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Implementation and Institutionalization of the National Anti-Drug Plan of Action

DepEd Memorandum No. 2 s. 2016

(Implementation and Institutionalization of the National Anti-Drug Plan of Action)


Assistant Secretaries
Bureau and Service Directors
Regional Directors
Schools Division Superintendents
Public and Private Elementary and Secondary Schools Heads
All Others Concerned

1. For the information and guidance of all concerned, enclosed is a copy of Memorandum Circular No. 89 dated December 17, 2015 from the Office of the President entitled Implementation and Institutionalization of the National Anti-Drug Plan of Action.

2. Immediate dissemination of this Memorandum is desired.





Implementation and Institutionalization of the National Anti-Drug Plan of Action

WHEREAS, Republic Act (RA) No. 9165, otherwise known as the “Comprehensive Dangerous Drugs Act of 2002,” mandates the Dangerous Drugs Board (DDB), to develop and adopt a comprehensive, unified, integrated and balanced national drug abuse and prevention control strategy;

WHEREAS, the DDB formulated the National Anti-Drug Plan of Action (NADPA) which outlines the efforts of the government to strengthen its campaign against drugs and contribute to international efforts to counter the world drug problem;

WHEREAS, the 2009 Political Declaration and Plan of Action adopted by the Commission on Narcotic Drugs provides that the Member States of the United Nations are fully aware that the drug problem remains a common and shared responsibility that requires effective and increased international cooperation; and

WHEREAS, in the Philippines, the drug problem is not merely a security or health issue, but also encompasses social, economic, psychological and economic interests, requiring the unified involvement of various government agencies.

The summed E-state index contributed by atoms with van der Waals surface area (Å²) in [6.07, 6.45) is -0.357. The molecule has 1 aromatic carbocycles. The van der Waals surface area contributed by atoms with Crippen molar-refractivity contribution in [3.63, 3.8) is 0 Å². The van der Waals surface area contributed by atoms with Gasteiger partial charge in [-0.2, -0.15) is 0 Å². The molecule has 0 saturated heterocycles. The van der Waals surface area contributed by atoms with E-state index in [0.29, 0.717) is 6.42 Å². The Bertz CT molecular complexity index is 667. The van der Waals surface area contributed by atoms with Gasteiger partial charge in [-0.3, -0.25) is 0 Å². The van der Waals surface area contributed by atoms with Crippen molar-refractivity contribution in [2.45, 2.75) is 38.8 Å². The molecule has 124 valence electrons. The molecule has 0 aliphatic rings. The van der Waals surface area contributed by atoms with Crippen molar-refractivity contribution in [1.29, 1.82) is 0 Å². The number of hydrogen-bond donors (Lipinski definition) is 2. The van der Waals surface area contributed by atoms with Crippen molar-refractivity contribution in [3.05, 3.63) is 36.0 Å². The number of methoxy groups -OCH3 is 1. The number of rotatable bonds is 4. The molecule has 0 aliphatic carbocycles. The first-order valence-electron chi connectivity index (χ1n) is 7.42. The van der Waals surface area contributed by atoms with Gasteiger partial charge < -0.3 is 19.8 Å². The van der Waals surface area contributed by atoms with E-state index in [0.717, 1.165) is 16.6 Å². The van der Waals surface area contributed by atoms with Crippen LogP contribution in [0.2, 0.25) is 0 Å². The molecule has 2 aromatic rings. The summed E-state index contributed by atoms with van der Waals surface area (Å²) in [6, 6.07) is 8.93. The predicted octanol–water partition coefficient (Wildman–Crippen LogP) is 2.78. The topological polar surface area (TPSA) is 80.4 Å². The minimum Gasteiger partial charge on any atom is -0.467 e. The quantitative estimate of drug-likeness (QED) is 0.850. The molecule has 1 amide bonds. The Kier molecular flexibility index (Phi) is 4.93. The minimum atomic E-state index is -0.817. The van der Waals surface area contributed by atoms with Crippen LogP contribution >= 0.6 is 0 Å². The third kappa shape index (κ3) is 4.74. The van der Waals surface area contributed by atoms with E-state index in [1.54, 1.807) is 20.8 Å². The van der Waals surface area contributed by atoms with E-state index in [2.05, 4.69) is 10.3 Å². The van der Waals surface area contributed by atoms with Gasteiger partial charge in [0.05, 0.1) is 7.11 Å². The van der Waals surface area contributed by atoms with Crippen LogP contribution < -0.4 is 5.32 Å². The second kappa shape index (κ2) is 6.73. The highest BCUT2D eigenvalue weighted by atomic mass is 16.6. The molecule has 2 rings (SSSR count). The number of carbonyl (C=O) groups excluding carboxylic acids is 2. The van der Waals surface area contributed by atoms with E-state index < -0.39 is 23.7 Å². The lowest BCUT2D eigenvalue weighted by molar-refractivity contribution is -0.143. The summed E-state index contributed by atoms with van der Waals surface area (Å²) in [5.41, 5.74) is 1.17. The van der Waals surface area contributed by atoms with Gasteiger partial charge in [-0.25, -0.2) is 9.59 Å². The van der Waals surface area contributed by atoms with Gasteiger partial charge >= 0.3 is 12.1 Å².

NOW, THEREFORE, the concerned agencies are directed as follows:

Section 1. Implementing Agencies. All government offices, departments, bureaus, agencies, offices and government-owned or -controlled corporations (GOCCs), shall implement the NADPA. The DDB shall serve as the lead agency in its implementation.

Section 2. Formulation of the Implementing Plan and Operations Plan for the NADPA. The NADPA shall be implemented for a period of five (5) years. All government offices are required to formulate and submit their respective Five (5) Year Implementing and Operational Plans for the NADPA to the DDB within sixty (60) days after the effectivity of this Circular.

Section 3. Review. The DDB shall continuously improve and upgrade the implementation of the NADPA, until the vision of a drug-resistant and eventually a drug-free country has been achieved and consistently sustained. In consultation with the implementing government offices, the DDB shall develop a performance standard measure to determine the accomplishment status of the implementation of the NADPA.

In order to evaluate the NADPA, the DDB, with the assistance of the Philippine Statistical Authority (PSA), shall conduct a nationwide survey of drug prevalence in the country every three (3) years, the results of which shall be utilized for policy formulation on drug prevention and control.

Section 4. Implementation of a Drug-Free Workplace Program and Authorized Drug Testing. All government offices shall formulate and adopt their own drug-free workplace programs and conduct authorized drug testing among officials and personnel pursuant to DDB Resolution No. 2 (s. 2004) and Civil Service Commission Memorandum Circular No. 13 (s 2010). The Department of Labor and Employment (DOLE) shall ensure the implementation of drug free-workplace policy and programs in the private sector, pursuant to DOLE Department Order No. 53 (s. 2003).